AP3wgD.md.jpgOn a related note I checked out the episode of ANOTHER SKY that featured JIYEON from KARA (now disbanded kpop group). She mentioned how tough it is to speak Japanese when she acts since pitch accent doesn’t exist in Korean (minus a certain dialect) and people would correct her over and over again. I remember a few years back she was on jigoku sensei nube playing a very japanese role and I saw a clip just to see the atrocity. It was the typical Korean person speaking unpleasant-sounding Japanese AP3yNA.md.jpgdue to lackluster intonation and pitch accent… She has definitely improved leaps and bounds since then. I also got interested in watching one of her movies for fun. It’s a movie with a tired plot that we’ve seen many times ie secret garden (korean drama), freaky friday. I was intrigued by the cast since I recognized people from talk/variety shows. That was the only reason I watched sanbun no ichi which featured Kosugi, danmitsu, and the guy from kat-tun. Also it was directed by shinagawa!

I also read an article on japanese buzzfeed ( I usually avoid this site like the plague because it’s click-bait whether it’s Japanese or English) a while back about this guy who moved from oosaka to tokyo as a kid and how AP3a9Q.md.jpghe had the toughest time trying to speak like the other kids. I got curious so I searched chiebukuro and this guy who spoke standard Japanese moved to somewhere in the Kansai-area and he was saying it took him years to perfect his pitch accent. He was saying how everyone kept telling him to stop speaking fake kansai-ben in the beginning since his pitch accent was off.

Also I recall seeing some Arashi show where they had arashi members say NANI YANEN and everyone sounded off. At the time I thought it was the intonation since I didn’t know better. They were really trying to say it like the kansai people but didn’t succeed. I thought someone might pull it off since I’m sure they’ve heard nani yanen hundreds if not thousands of times. I know they have no problem hearing/understanding kansai-ben since I don’t but speaking and understanding are 2 completely different skills.

OMG speaking of Kansai-ben I was so dumbfounded when I heard Seungri from BIG BANG talk on hanseikai a couple months back because he was speaking in kansai-ben. I found it especially ear-grating because I’m not used to hearing foreigners speak kansai-ben minus jero (the enka singer) who sounds amazing which is not surprising since he is an enka singer. I recall him talking about the pitch accent or intonation for disney sea on shindoumoto kyoudai. I’m used to foreign accents in standard japanese but not with kansai-ben so Seungri’s japanese sounded jarring. At first I thought he was joking around or something and waiting for ariyoshi to call him out on it. I read around and realized he decided to adapt the kansai-ben dialect over the standard japanese because he’s supposedly sanma-san’s apprentice and wants to become or is a geinin (comedian).  Maybe he is hanging around with a lot of kansai people in Japan? To me his kansai-ben sounds just like his standard Japanese except he said yanen or yakara instead of whatever people say in standard Japanese. In other words, his japanaese sounds worse when he speaks kansai-ben due to the incorrect intonation, and pitch accent.  When he does that with standard Japanese, it doesn’t bother me because I’m so used to hearing that kind of japanese from foreigners or kpop stars. I was wondering if kansai-ben people were irritated by his kansai-ben and googled but everyone seemed supportive of him. Maybe after he does his 2 years in the military and spends more time speaking Japanese, he may develop  better intonation?? I’m doubtful though because his standard Japanese speaking is the typical way Korean people speak Japanese when they ignore intonation/pitch accent or apply Korean intonation.  He would be so much better if he just worked on intonation and he just seems to have ingrained, bad habits that stem from him applying his way of speaking of Korean on top of Japanese. At the end of the day, Seungri has the right to learn Japanese however he wants and he doesn’t have to improve his intonation, pitch accent since people have no problem him understanding him when he talks. However, he would sound better if he did improve in those areas.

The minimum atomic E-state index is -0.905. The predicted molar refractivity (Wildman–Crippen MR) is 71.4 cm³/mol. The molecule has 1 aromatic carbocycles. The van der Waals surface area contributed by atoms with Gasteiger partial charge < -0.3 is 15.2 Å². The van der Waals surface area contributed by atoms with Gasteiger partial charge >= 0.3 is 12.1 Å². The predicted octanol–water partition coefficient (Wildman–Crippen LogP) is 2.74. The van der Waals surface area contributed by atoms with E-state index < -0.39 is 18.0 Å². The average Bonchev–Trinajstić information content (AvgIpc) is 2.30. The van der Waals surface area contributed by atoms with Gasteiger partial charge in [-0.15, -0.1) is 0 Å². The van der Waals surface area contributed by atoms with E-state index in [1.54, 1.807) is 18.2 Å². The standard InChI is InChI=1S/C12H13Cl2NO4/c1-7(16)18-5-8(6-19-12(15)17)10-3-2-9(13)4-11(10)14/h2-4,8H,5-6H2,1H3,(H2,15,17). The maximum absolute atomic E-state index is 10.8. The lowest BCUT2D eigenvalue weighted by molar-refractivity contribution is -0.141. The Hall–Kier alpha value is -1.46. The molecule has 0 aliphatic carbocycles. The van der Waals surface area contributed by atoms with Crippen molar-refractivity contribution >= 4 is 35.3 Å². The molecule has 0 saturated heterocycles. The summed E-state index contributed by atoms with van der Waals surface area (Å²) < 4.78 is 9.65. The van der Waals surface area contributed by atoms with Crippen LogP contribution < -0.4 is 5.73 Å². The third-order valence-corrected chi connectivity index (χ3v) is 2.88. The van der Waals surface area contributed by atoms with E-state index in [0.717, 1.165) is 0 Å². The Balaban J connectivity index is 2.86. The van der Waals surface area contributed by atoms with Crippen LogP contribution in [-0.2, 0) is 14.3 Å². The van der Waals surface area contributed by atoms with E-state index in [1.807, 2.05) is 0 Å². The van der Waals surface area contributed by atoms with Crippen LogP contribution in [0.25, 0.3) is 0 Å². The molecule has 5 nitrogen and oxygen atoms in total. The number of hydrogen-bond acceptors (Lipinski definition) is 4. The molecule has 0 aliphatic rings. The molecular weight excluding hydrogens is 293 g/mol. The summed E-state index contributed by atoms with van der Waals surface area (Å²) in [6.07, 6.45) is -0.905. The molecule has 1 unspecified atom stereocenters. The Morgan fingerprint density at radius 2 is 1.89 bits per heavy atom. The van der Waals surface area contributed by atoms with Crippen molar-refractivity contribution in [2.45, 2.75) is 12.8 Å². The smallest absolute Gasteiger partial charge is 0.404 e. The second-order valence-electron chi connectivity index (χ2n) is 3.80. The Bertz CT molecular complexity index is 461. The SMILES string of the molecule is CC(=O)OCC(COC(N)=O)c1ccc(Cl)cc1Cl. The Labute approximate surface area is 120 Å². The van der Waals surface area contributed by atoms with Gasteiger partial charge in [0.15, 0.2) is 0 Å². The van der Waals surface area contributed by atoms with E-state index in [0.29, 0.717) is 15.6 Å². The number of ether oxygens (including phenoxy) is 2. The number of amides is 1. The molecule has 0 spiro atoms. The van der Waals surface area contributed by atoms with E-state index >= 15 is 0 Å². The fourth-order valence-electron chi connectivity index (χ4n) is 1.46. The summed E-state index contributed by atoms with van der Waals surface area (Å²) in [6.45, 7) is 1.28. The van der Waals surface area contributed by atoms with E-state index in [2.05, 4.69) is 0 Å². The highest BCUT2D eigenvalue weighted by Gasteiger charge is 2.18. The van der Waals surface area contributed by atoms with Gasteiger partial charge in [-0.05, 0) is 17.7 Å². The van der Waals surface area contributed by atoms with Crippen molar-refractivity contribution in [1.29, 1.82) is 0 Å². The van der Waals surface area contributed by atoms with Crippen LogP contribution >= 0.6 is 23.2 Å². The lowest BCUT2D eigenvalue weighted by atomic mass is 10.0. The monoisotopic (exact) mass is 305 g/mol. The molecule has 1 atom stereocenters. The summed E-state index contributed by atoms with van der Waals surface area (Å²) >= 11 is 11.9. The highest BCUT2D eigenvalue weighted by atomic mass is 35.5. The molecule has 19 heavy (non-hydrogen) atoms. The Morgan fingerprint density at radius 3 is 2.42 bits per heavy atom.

here’s manzai about funny Japanese.

I’ve been a fan of JARUJARU since like 2009 during the red carpet/theater show days~~ Here’s some random info: the guy on the right is named fukutoku and he actually lived in AMERICA until he was 7 or 9 or something then he went back to Japan. He forgot all his English but his oosaka-ben sounds flawless!  I know this because he told this story on some show about how as a kid he pronounced Z as Z while everyone  else was pronouncing it as ZETTO.


damn I wish these sites were prevalent in 2009!

gotta watch this later

kansaiben stuff

アニメの関西弁は、違和感満載? 関西人が選ぶ自然な関西弁キャラランキング